Show Summary Details
Page of

Homicide offenders including mass murder and infanticide 

Homicide offenders including mass murder and infanticide
Chapter:
Homicide offenders including mass murder and infanticide
Author(s):

Nicola Swinson

and Jennifer Shaw

DOI:
10.1093/med/9780199696758.003.0258
Page of

PRINTED FROM OXFORD MEDICINE ONLINE (www.oxfordmedicine.com). © Oxford University Press, 2016. All Rights Reserved. Under the terms of the licence agreement, an individual user may print out a PDF of a single chapter of a title in Oxford Medicine Online for personal use (for details see Privacy Policy and Legal Notice).

date: 25 August 2019

There is a widespread public perception of the mentally ill as violent. Until the early 1980s there was a consensus view that patients with severe mental illness were no more likely to be violent than the general population. Emerging evidence from various countries over the past two decades, however, has established a small, yet significant, association between mental illness and violence. There are 500–600 homicides annually in England and Wales. Perpetrators and victims are predominantly young males, especially when the victim is unknown to the perpetrator. In such ‘stranger homicides’ perpetrators are less likely to have a lifetime history of mental illness, symptoms of mental illness at the time of the offence, or contact with mental health services. Despite an increasing rate of homicides in the general population, convictions for infanticide and the rate of infant homicide has remained relatively constant, at around 4.5 per 100 000 live births. Infanticide has become a generic term for killing of infants, even though the criminal charge in England applies to a crime for which only a woman can be indicted. Multiple homicides, in particular serial homicides, have generated a great deal of public and media interest over recent decades yet this phenomenon is rare in the UK. The rarity of these events means that there is a lack of empirical evidence about the characteristics of perpetrators and victims in the UK, with most evidence emanating from the United States. Even then, however, there is an absence of systematic, robust evidence, with many studies being limited by small sample size. Around 1 in 10 perpetrators of homicide in England and Wales are female, which is consistent with data from other countries. Stranger homicide by females is rare. In one-quarter of cases the victims are the perpetrators’ own children and a current or former partner in over a third. Homicides perpetrated by the elderly are exceptionally rare. There is a well documented increased risk of violence in those with schizophrenia. The aim of the National Confidential Inquiry is to collect detailed clinical information on people convicted of homicide, focusing on those with a history of contact with mental health services. Nearly one in three Inquiry cases were seen during the week before the homicide, a similar proportion within 1–4 weeks and the remainder between 1–12 months. A substantial proportion had mental state abnormalities at final contact, often distress, depressive symptoms, hostility, or increased use of alcohol or drugs. Despite this immediate risk was judged to be low or absent in 88 per cent cases at the last contact.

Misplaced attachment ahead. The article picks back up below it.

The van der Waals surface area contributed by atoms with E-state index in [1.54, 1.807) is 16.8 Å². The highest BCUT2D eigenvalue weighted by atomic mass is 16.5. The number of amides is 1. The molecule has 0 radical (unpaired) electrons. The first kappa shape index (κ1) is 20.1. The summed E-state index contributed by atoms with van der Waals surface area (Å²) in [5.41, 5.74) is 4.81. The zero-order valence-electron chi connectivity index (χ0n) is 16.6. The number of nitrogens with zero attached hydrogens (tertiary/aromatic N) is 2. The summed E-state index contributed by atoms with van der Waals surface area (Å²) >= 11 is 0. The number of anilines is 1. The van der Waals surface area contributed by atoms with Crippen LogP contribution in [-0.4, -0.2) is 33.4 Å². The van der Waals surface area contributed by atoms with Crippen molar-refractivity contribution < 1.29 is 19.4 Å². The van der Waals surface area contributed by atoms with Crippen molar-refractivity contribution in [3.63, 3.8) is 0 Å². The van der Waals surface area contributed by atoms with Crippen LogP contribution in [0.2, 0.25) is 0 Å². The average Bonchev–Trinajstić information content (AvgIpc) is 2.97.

Access to the complete content on Oxford Medicine Online requires a subscription or purchase. Public users are able to search the site and view the abstracts for each book and chapter without a subscription.

Please subscribe or login to access full text content.

If you have purchased a print title that contains an access token, please see the token for information about how to register your code.

For questions on access or troubleshooting, please check our FAQs, and if you can't find the answer there, please contact us.